The new guidance will help EEE producers scope their products correctly when reporting under the new Open Scope requirements from 1 January 2019, and offers welcome advice on the new changes.
It is anticipated that a large number of producers will be impacted when the new Open Scope rules come into force in 2019. This is particularly true of those whose products were previously ruled out of scope under the old rules, as a number of products will now be coming into scope of the regulations that were previously deemed to be out of scope.
Here are the main changes to be aware of when reporting your 2019 data:
Definition of EEE
Whilst the definition of EEE is not changing from the regulations, further clarification has been given regarding how the wording of “work properly” is interpreted, particularly with the increase of non-EEE products having an additional electrical function.
For example, any products that cannot work properly when the electricity is turned off will be in scope. This impacts products that have several features and need to be considered on a case by case basis depending on how the product would work without electricity. This could include furniture and clothing, for example.
Moving forward, producers are responsible for carefully considering whether their product could be in scope, even if the product has multiple non-electrical functions.
Electrical wiring accessories
Wiring accessories such as sockets and switches that do not have additional functionality have previously been considered out of scope.
It has now been confirmed that these products will be in scope from the 1st January 2019, and should be reported under Category 2 (Small Household Equipment) in the first reporting period for the 2019 compliance period.
Large Scale Fixed Installations
Large Scale Fixed Installations are remaining out of scope, but the Large Scale Fixed Installation exclusion can only be applied if the installation meets the criteria for “large size” as given in the Restriction of Hazardous Substances (RoHS) FAQs document.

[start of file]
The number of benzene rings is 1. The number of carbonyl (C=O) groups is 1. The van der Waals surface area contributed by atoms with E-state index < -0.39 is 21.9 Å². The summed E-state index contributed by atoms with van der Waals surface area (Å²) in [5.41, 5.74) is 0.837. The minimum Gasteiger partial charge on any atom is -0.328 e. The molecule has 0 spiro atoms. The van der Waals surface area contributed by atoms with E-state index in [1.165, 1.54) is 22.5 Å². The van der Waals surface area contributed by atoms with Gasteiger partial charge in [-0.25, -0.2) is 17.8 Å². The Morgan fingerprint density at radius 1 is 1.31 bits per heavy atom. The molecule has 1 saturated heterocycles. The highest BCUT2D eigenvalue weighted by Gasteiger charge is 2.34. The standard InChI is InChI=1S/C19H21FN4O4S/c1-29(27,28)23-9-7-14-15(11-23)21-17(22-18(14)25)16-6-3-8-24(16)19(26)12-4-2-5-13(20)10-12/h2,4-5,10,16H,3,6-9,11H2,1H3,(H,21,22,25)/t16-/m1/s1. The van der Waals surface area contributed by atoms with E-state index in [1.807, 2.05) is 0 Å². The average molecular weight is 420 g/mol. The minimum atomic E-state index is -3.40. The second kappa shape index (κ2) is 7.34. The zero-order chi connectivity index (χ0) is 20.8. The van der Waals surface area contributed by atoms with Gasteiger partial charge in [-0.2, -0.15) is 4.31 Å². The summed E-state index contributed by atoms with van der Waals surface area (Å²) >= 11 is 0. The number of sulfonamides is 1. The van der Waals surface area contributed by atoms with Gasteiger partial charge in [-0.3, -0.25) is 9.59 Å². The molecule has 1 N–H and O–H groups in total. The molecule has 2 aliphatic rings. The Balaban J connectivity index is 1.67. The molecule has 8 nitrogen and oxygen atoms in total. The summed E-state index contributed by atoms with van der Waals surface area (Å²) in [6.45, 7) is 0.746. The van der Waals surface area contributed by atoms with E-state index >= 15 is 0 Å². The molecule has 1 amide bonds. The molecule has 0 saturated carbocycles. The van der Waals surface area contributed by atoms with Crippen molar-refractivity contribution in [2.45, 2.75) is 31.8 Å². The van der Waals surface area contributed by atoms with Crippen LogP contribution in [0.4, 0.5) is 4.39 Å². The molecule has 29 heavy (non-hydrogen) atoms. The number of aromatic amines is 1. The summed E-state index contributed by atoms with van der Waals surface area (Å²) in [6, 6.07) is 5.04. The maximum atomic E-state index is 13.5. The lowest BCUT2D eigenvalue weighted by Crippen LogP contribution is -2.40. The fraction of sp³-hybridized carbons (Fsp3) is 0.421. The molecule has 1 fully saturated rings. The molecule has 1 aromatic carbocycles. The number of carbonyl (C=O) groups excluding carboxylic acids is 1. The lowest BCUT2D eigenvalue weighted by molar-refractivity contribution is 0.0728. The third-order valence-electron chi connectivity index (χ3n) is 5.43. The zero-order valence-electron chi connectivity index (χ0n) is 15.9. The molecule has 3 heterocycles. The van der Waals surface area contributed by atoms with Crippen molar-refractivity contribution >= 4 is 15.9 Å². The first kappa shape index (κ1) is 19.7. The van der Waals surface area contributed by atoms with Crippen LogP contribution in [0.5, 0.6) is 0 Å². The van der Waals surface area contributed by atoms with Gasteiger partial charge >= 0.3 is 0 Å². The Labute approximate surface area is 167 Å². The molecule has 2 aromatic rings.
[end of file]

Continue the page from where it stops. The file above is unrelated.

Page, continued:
Equipment included in a large scale installation that is not specifically designed for it, is not integral to the installation and can still operate according to its basic function in its own right, must also be reported as an EEE product in its own right. This would include display screens and photovoltaic (PV) panels, for example.
Non-electrical accessories that are placed on the market with an electrical product no longer need to be reported as EEE. For example, plastic jugs provided with ironing equipment. Accessories that are deemed to be integral to the function of the product are included however, for example shelving inside a fridge.
Many products will now fall into scope
Key account manager Abbey Fortescue advises that all producers make themselves familiar with the new guidance as soon as possible, “The new guidance requires careful reading and consideration as many products will now fall into scope that were previously excluded, and this could have a big impact on some producers.
The end of the year is fast approaching now and we are asking our members to review this new guidance as soon as possible to ensure they are ready for Open Scope in 2019. Needless to say our team are on hand to assist with any uncertainties that our members may have.”
Please see our Open Scope page for more details and links to other supporting documents.
If you have any questions or would like assistance now to prepare for Open Scope, please contact our team.